Trust has paid price for cutting nurse jobs, RCN claims
Barts Health NHS Trust has been placed in special measures after the Care Quality Commission found insufficient staffing to provide safe care, a culture of bullying and poor leadership
England’s largest trust has been placed in special measures by the NHS Trust Development Authority after one of its hospitals was rated inadequate by the Care Quality Commission (CQC).
Inspectors found 15 areas requiring improvement at Whipps Cross University Hospital in east London, one of six hospitals run by Barts Health NHS Trust. CQC chief inspector of hospitals Professor Sir Mike Richards said: 'Our inspection of Whipps Cross University Hospital has highlighted a number of serious concerns surrounding poor leadership, a culture of bullying and low staffing, which has led to risks to patient safety.'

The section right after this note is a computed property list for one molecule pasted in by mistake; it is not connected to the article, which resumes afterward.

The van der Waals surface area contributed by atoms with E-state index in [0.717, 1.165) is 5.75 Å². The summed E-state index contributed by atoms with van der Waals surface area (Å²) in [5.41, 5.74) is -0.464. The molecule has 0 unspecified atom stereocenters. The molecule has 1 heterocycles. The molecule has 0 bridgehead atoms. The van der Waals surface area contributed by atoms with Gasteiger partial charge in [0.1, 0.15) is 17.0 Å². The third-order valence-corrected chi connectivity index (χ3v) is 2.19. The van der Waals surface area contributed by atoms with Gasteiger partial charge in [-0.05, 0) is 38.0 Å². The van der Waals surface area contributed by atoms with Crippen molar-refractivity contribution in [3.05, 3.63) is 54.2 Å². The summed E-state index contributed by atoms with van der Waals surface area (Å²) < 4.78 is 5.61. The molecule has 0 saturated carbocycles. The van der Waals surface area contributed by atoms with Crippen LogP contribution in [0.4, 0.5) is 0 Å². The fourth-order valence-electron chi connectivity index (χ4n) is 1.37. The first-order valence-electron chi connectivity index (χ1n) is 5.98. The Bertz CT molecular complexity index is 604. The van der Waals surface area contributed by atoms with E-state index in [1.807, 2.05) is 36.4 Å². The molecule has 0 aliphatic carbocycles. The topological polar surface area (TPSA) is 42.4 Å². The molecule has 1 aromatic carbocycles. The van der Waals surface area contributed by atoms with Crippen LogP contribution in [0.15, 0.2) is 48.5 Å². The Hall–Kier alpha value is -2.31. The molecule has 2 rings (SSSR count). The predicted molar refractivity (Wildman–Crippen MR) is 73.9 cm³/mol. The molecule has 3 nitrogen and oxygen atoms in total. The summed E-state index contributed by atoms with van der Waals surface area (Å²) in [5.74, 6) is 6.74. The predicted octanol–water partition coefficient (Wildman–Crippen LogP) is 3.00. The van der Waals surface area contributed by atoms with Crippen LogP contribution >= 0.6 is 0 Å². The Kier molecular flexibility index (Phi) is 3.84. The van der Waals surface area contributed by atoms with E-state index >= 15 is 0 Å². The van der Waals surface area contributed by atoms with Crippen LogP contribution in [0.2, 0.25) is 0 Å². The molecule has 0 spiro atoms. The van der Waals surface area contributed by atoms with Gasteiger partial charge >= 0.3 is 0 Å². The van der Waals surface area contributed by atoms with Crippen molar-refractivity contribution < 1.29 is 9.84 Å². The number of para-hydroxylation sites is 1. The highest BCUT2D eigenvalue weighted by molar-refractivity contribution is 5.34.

The regulator's report added that a reorganisation of staffing in 2013 had had a damaging impact – staff were overstretched and there was an atmosphere that did not help in recruiting or retaining permanent staff. In addition, some agency staff had not been trained properly in their roles.
RCN London regional director Bernell Bussue said: ‘The RCN has stated repeatedly that the decision taken by Barts Health two years ago to cut and downband several hundred nursing posts would jeopardise patient care. It is to our great disappointment that this has proved to be the case.
‘Barts now has the highest deficit and highest agency nursing bill in England, with vacancy rates up by about 15%. After what has happened at Barts, cutting jobs and wages can never again be seen as safe or sustainable way to fix funding shortages in the NHS,’ he added.
Barts chief executive Peter Morris said: ‘This report describes services that fall a long way short of what we aspire to. We are very sorry for the failings identified by the CQC in some of our services at Whipps Cross and we know the trust has a big challenge ahead.’
To read the CQC inspection report click here